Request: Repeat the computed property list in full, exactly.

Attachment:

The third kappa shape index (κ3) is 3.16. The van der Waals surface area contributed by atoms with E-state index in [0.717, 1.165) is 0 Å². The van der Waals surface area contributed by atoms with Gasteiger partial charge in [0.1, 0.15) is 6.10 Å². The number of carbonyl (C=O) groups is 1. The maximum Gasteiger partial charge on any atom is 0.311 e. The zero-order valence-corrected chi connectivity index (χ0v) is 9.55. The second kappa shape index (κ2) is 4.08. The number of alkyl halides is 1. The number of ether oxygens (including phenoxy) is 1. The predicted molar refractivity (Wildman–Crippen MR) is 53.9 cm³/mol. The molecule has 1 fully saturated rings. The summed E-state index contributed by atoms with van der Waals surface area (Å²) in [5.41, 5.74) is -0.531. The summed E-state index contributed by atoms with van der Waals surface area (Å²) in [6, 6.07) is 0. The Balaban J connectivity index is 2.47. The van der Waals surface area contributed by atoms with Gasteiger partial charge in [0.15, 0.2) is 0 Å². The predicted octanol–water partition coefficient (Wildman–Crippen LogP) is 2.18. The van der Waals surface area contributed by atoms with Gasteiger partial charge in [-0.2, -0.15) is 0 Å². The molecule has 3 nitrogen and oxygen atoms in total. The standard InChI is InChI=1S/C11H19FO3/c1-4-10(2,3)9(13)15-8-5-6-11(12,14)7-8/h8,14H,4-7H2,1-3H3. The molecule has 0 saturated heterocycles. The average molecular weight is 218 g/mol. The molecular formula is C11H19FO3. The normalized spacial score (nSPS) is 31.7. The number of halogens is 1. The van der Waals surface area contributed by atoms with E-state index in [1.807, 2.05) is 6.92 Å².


The third kappa shape index (κ3) is 3.16. The van der Waals surface area contributed by atoms with E-state index in [0.717, 1.165) is 0 Å². The van der Waals surface area contributed by atoms with Gasteiger partial charge in [0.1, 0.15) is 6.10 Å². The number of carbonyl (C=O) groups is 1. The maximum Gasteiger partial charge on any atom is 0.311 e. The zero-order valence-corrected chi connectivity index (χ0v) is 9.55. The second kappa shape index (κ2) is 4.08. The number of alkyl halides is 1. The number of ether oxygens (including phenoxy) is 1. The predicted molar refractivity (Wildman–Crippen MR) is 53.9 cm³/mol. The molecule has 1 fully saturated rings. The summed E-state index contributed by atoms with van der Waals surface area (Å²) in [5.41, 5.74) is -0.531. The summed E-state index contributed by atoms with van der Waals surface area (Å²) in [6, 6.07) is 0. The Balaban J connectivity index is 2.47. The van der Waals surface area contributed by atoms with Gasteiger partial charge in [0.15, 0.2) is 0 Å². The predicted octanol–water partition coefficient (Wildman–Crippen LogP) is 2.18. The van der Waals surface area contributed by atoms with Gasteiger partial charge in [-0.2, -0.15) is 0 Å². The molecule has 3 nitrogen and oxygen atoms in total. The standard InChI is InChI=1S/C11H19FO3/c1-4-10(2,3)9(13)15-8-5-6-11(12,14)7-8/h8,14H,4-7H2,1-3H3. The molecule has 0 saturated heterocycles. The average molecular weight is 218 g/mol. The molecular formula is C11H19FO3. The normalized spacial score (nSPS) is 31.7. The number of halogens is 1. The van der Waals surface area contributed by atoms with E-state index in [1.807, 2.05) is 6.92 Å².